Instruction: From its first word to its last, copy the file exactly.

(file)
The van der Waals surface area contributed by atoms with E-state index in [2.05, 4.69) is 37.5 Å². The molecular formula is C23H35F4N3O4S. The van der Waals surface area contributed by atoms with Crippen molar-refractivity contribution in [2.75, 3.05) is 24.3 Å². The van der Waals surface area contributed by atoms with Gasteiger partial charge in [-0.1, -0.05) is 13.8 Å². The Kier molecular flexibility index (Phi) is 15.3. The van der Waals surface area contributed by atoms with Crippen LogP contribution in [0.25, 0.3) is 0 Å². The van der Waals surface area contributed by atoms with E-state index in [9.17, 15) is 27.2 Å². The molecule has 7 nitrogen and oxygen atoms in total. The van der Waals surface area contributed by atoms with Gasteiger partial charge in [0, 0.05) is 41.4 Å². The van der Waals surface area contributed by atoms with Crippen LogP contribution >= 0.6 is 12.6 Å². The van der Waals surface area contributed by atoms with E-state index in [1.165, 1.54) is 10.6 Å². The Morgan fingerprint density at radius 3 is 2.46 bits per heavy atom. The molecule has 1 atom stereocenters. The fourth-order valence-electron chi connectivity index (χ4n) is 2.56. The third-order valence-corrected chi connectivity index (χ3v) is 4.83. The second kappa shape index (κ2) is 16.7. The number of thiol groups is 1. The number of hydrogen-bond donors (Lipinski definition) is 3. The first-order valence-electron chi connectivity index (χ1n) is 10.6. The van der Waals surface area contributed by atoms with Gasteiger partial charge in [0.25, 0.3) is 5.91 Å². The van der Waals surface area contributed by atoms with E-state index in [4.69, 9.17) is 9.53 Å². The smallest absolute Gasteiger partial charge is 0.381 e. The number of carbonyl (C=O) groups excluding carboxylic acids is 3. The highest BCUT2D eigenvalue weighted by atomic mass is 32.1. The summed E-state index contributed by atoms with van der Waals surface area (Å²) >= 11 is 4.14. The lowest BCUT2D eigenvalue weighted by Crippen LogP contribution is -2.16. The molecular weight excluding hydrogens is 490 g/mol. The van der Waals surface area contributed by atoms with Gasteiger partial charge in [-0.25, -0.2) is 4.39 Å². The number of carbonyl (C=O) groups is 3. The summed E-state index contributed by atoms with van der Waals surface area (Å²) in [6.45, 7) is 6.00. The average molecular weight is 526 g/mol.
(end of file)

The van der Waals surface area contributed by atoms with E-state index in [2.05, 4.69) is 37.5 Å². The molecular formula is C23H35F4N3O4S. The van der Waals surface area contributed by atoms with Crippen molar-refractivity contribution in [2.75, 3.05) is 24.3 Å². The van der Waals surface area contributed by atoms with Gasteiger partial charge in [-0.1, -0.05) is 13.8 Å². The Kier molecular flexibility index (Phi) is 15.3. The van der Waals surface area contributed by atoms with Crippen LogP contribution in [0.25, 0.3) is 0 Å². The van der Waals surface area contributed by atoms with E-state index in [9.17, 15) is 27.2 Å². The molecule has 7 nitrogen and oxygen atoms in total. The van der Waals surface area contributed by atoms with Gasteiger partial charge in [0, 0.05) is 41.4 Å². The van der Waals surface area contributed by atoms with Crippen LogP contribution >= 0.6 is 12.6 Å². The van der Waals surface area contributed by atoms with E-state index in [1.165, 1.54) is 10.6 Å². The Morgan fingerprint density at radius 3 is 2.46 bits per heavy atom. The molecule has 1 atom stereocenters. The fourth-order valence-electron chi connectivity index (χ4n) is 2.56. The third-order valence-corrected chi connectivity index (χ3v) is 4.83. The second kappa shape index (κ2) is 16.7. The number of thiol groups is 1. The number of hydrogen-bond donors (Lipinski definition) is 3. The first-order valence-electron chi connectivity index (χ1n) is 10.6. The van der Waals surface area contributed by atoms with Gasteiger partial charge in [0.25, 0.3) is 5.91 Å². The van der Waals surface area contributed by atoms with E-state index in [4.69, 9.17) is 9.53 Å². The smallest absolute Gasteiger partial charge is 0.381 e. The number of carbonyl (C=O) groups excluding carboxylic acids is 3. The highest BCUT2D eigenvalue weighted by atomic mass is 32.1. The summed E-state index contributed by atoms with van der Waals surface area (Å²) >= 11 is 4.14. The lowest BCUT2D eigenvalue weighted by Crippen LogP contribution is -2.16. The molecular weight excluding hydrogens is 490 g/mol. The van der Waals surface area contributed by atoms with Gasteiger partial charge in [-0.25, -0.2) is 4.39 Å². The number of carbonyl (C=O) groups is 3. The summed E-state index contributed by atoms with van der Waals surface area (Å²) in [6.45, 7) is 6.00. The average molecular weight is 526 g/mol.